Via @NPR: Why Are More Young Americans Getting #ColonCancer?

  • More than a decade ago, scientists noticed an odd quirk in the data: While overall rates of colorectal cancer have been falling dramatically since the mid-1980s, there’s been a steady uptick of this disease among people younger than 50.
  • And the vast majority of colorectal cancer cases are among people over 50: These older Americans are 16 times more likely to get colon cancer, compared with adults who are younger.
  • A large British study published a few years ago suggested that only 11 percent of colon cancer cases could be tied to trends in obesity.
  • Some people are getting colonoscopies for reasons other than cancer screening these days, and doctors are surely coming upon early cases of colon cancer they might not have turned up so soon.
  • Another point of agreement: If the Trump administration eliminates the current insurance benefit for colon cancer screening as it does away with the Affordable Care Act, fewer people are likely to get screened for this deadly malignancy.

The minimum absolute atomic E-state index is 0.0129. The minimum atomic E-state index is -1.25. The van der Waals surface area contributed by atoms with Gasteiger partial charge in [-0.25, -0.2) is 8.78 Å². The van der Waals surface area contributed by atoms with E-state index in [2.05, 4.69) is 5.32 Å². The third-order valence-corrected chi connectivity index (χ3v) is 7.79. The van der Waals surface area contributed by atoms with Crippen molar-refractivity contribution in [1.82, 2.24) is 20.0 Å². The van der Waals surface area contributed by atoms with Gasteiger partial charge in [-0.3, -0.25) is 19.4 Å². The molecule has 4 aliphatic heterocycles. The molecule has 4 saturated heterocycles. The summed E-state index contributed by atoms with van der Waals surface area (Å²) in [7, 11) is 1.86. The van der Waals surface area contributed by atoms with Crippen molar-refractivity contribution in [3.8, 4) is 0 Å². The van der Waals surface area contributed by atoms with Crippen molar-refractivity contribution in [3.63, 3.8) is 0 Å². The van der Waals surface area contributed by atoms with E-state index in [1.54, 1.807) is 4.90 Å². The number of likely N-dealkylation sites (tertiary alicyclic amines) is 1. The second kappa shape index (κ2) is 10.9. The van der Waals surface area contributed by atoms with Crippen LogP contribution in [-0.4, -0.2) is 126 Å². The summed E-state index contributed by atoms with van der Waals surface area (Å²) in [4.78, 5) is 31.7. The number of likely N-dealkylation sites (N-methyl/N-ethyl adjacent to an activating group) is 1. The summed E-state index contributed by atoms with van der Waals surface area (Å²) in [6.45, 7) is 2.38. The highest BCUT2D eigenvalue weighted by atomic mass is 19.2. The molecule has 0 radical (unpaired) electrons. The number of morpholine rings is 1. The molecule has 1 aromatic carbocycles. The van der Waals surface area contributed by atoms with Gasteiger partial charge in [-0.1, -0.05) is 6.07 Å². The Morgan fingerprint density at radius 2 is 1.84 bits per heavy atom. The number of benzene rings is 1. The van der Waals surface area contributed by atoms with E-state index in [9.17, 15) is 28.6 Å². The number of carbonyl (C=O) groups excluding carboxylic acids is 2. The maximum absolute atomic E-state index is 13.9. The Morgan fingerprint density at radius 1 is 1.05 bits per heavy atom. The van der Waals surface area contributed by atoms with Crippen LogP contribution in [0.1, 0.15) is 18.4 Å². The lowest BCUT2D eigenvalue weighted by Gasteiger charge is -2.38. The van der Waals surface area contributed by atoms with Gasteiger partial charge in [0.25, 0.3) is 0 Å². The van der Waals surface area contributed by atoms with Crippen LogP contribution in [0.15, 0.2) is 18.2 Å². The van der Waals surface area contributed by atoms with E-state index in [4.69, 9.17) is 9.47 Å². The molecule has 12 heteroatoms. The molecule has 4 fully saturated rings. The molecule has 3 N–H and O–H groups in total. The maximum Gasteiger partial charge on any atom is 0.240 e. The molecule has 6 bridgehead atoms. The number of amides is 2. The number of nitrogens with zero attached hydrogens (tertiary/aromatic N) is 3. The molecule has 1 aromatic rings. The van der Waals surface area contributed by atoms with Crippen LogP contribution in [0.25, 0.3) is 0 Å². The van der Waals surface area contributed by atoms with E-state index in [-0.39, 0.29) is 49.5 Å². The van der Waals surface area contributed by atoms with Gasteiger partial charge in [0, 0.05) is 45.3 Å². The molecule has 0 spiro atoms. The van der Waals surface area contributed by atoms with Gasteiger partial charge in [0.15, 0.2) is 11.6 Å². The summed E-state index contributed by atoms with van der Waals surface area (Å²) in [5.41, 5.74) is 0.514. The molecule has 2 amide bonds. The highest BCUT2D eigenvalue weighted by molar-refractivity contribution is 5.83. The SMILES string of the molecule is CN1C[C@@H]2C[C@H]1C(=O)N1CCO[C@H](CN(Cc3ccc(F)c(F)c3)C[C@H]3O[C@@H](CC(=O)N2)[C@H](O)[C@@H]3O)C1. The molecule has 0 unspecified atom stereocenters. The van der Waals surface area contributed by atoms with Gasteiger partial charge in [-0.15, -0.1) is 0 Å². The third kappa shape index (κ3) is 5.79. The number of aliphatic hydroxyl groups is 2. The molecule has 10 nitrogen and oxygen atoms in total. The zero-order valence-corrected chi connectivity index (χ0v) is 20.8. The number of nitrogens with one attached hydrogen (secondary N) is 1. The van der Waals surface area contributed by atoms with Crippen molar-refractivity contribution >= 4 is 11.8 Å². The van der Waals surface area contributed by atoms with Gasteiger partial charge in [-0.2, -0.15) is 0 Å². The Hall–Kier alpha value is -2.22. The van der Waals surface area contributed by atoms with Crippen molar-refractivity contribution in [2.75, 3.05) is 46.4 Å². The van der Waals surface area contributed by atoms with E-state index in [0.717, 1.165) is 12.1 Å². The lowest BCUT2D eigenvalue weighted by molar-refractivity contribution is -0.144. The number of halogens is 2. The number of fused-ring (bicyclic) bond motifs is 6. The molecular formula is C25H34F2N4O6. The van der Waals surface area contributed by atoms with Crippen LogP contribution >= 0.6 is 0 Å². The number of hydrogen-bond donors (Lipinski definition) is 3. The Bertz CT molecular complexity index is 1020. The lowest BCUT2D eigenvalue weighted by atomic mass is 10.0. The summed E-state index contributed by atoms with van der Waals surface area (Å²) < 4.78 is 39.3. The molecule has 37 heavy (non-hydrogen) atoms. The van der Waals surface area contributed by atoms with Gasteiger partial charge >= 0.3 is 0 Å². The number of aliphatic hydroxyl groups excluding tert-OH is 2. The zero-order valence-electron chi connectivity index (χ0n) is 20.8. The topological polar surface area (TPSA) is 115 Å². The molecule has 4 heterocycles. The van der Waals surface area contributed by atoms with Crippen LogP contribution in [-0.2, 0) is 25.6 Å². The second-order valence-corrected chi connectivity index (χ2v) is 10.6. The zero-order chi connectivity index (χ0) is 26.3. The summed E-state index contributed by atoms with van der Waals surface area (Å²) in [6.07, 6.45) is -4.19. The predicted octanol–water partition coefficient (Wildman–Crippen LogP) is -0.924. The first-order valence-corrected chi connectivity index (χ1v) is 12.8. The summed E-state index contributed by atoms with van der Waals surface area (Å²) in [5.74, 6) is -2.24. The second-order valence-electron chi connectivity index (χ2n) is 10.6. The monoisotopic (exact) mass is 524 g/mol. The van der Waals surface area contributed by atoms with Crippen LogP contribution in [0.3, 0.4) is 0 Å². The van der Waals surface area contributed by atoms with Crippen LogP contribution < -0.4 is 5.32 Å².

Data suggests that the rate of colon cancer among people under 50 is on the rise, but there are lots of possible explanations for that. Scientists say teasing out the truth will be tricky.
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Pregnancy Upon Pregnancy

hahahaha being a woman is great!!!!

  • It is possible for a second fertilization to occur when one pregnancy is already progressing.
  • The condition is called superfetation, and while it is fairly often seen in mammals, including cats, only a few case studies have been reported in humans.
  • A French report of one apparent case, published in 2008 in The European Journal of Obstetrics & Gynecology and Reproductive Biology.said that a review of the scientific literature had found fewer than 10 such reports up to that time.